“Are you not entertained?” sounds familiar, doesn’t it? It’s a Russell Crowe line from Ridley Scott’s Gladiator (2000), a film about ancient Rome, much like “Panem,” the fictional nation in The Hunger Games, is taken from the Latin expression “panem et circenses,” bread and circuses. The powers that be control us by entertaining us and exploiting our needs, and they do so no matter how far we progress, whether we’re in ancient Rome, modern America, or future America, whether we’re forcing gladiatorial slaves to fight to the death for our own pleasure or forcing teenaged soldiers to kill and be killed so that we can have some more of that planet-killin’ oil we love so much because it allows us to drive to and from McDonald’s all we want.
Even the more “flashy” films, like James Cameron’s Avatar (2009) and Christopher Nolan’s Interstellar (2014), are decidedly darker in tone, with earthlings looking for other planets to colonize because we’ve drained all the resources on our own. We’ve replaced “alien” invaders with human invaders. If human nature has been the way it is since the Romans, then why are we becoming so disillusioned with it now?
Is it because the nuclear arms race and accelerated climate change have confronted us with the undeniable fact that we might someday be responsible for our own extinction? Is it because we’ve become so technologically advanced, so out of touch with nature, that we’re the only things on Earth capable of destroying one another? Why is it that these artists can’t envision the future without picturing carnage and ruination, as if they’re something new, as if they haven’t been part of the human condition since time immemorial?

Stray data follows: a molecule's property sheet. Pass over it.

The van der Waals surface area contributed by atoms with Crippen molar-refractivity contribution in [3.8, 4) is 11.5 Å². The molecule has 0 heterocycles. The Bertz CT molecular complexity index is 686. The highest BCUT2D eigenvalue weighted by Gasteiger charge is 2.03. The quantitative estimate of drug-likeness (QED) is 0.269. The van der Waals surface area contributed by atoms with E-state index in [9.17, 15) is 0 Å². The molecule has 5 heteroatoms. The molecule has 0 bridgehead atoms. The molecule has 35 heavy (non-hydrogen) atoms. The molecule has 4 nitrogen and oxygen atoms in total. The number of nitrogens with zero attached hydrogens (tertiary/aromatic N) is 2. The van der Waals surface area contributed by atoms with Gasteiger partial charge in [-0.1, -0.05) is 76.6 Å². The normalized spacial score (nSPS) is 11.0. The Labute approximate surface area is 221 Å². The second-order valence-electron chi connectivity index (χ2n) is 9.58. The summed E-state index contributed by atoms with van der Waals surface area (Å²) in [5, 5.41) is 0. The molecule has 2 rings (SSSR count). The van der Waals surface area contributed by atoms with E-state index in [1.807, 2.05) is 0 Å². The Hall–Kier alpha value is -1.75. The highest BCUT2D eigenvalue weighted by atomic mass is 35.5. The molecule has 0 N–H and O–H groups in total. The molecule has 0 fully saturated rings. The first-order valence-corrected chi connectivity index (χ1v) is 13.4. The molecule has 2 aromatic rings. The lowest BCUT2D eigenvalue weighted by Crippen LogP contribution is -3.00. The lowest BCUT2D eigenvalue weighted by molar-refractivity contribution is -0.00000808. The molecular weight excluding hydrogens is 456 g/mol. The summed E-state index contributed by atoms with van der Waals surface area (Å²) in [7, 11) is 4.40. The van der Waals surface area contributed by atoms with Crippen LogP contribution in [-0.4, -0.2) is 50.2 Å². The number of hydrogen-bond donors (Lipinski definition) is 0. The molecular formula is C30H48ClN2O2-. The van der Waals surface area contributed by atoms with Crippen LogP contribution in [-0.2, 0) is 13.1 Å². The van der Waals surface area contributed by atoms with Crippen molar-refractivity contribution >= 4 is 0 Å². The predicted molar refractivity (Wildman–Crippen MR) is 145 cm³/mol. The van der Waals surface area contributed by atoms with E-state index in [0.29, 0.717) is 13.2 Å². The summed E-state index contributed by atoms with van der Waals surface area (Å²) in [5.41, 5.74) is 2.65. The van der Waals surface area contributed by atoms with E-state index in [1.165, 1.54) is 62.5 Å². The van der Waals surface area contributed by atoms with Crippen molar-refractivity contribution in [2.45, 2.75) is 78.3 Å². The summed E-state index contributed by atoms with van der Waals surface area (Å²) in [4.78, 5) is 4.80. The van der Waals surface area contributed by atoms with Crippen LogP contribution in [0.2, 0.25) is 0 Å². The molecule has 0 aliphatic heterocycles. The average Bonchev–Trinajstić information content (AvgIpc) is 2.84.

The apocalyptic event in The Hunger Games is secondary in the plot to what Suzanne Collins predicts to be the tomorrow of civilization, as though catastrophe is so certain that Collins need not address it any more than she needs to describe the sky as “blue.” In fact, The Hunger Games could achieve much the same storytelling effect without its unspoken apocalypse. Collins felt that, in order to make her future feel more real, to make Panem and the Capitol feel more relevant and possible, she had to place her tale in a postapocalyptic setting, because there’s no way the future will have any other outcome… or is there?